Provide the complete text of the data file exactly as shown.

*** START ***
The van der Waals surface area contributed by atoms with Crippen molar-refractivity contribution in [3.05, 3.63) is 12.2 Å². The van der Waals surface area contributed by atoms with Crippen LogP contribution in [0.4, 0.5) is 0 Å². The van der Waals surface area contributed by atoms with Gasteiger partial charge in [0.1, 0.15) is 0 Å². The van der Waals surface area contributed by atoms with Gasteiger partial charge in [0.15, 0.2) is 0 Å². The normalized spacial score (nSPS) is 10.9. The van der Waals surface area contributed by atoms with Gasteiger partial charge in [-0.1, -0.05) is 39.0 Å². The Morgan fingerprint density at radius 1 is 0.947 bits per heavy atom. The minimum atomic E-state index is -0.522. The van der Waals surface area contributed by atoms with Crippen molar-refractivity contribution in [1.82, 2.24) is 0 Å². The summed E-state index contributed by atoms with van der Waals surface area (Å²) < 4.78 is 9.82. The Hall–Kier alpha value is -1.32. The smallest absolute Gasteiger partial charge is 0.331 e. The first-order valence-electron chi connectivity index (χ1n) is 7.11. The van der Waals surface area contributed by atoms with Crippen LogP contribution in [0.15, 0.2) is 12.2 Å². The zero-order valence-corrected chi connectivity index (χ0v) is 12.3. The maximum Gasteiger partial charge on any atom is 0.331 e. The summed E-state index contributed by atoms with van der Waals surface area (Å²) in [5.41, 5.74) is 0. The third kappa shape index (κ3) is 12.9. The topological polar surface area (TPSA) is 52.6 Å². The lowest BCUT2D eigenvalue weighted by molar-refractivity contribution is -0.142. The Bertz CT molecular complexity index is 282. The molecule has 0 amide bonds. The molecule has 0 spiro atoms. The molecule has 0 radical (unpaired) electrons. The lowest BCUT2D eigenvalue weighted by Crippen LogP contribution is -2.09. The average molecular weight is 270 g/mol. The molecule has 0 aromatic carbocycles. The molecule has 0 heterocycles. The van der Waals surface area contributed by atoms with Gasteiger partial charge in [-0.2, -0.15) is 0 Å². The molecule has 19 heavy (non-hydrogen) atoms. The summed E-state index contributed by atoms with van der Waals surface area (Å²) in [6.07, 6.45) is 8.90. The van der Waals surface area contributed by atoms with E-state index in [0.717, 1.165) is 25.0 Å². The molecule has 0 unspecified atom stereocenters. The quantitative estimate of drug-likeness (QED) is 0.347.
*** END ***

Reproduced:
The van der Waals surface area contributed by atoms with Crippen molar-refractivity contribution in [3.05, 3.63) is 12.2 Å². The van der Waals surface area contributed by atoms with Crippen LogP contribution in [0.4, 0.5) is 0 Å². The van der Waals surface area contributed by atoms with Gasteiger partial charge in [0.1, 0.15) is 0 Å². The van der Waals surface area contributed by atoms with Gasteiger partial charge in [0.15, 0.2) is 0 Å². The normalized spacial score (nSPS) is 10.9. The van der Waals surface area contributed by atoms with Gasteiger partial charge in [-0.1, -0.05) is 39.0 Å². The Morgan fingerprint density at radius 1 is 0.947 bits per heavy atom. The minimum atomic E-state index is -0.522. The van der Waals surface area contributed by atoms with Crippen molar-refractivity contribution in [1.82, 2.24) is 0 Å². The summed E-state index contributed by atoms with van der Waals surface area (Å²) < 4.78 is 9.82. The Hall–Kier alpha value is -1.32. The smallest absolute Gasteiger partial charge is 0.331 e. The first-order valence-electron chi connectivity index (χ1n) is 7.11. The van der Waals surface area contributed by atoms with Crippen LogP contribution in [0.15, 0.2) is 12.2 Å². The zero-order valence-corrected chi connectivity index (χ0v) is 12.3. The maximum Gasteiger partial charge on any atom is 0.331 e. The summed E-state index contributed by atoms with van der Waals surface area (Å²) in [5.41, 5.74) is 0. The third kappa shape index (κ3) is 12.9. The topological polar surface area (TPSA) is 52.6 Å². The lowest BCUT2D eigenvalue weighted by molar-refractivity contribution is -0.142. The Bertz CT molecular complexity index is 282. The molecule has 0 amide bonds. The molecule has 0 spiro atoms. The molecule has 0 radical (unpaired) electrons. The lowest BCUT2D eigenvalue weighted by Crippen LogP contribution is -2.09. The average molecular weight is 270 g/mol. The molecule has 0 aromatic carbocycles. The molecule has 0 heterocycles. The van der Waals surface area contributed by atoms with Gasteiger partial charge in [-0.2, -0.15) is 0 Å². The molecule has 19 heavy (non-hydrogen) atoms. The summed E-state index contributed by atoms with van der Waals surface area (Å²) in [6.07, 6.45) is 8.90. The van der Waals surface area contributed by atoms with E-state index in [0.717, 1.165) is 25.0 Å². The molecule has 0 unspecified atom stereocenters. The quantitative estimate of drug-likeness (QED) is 0.347.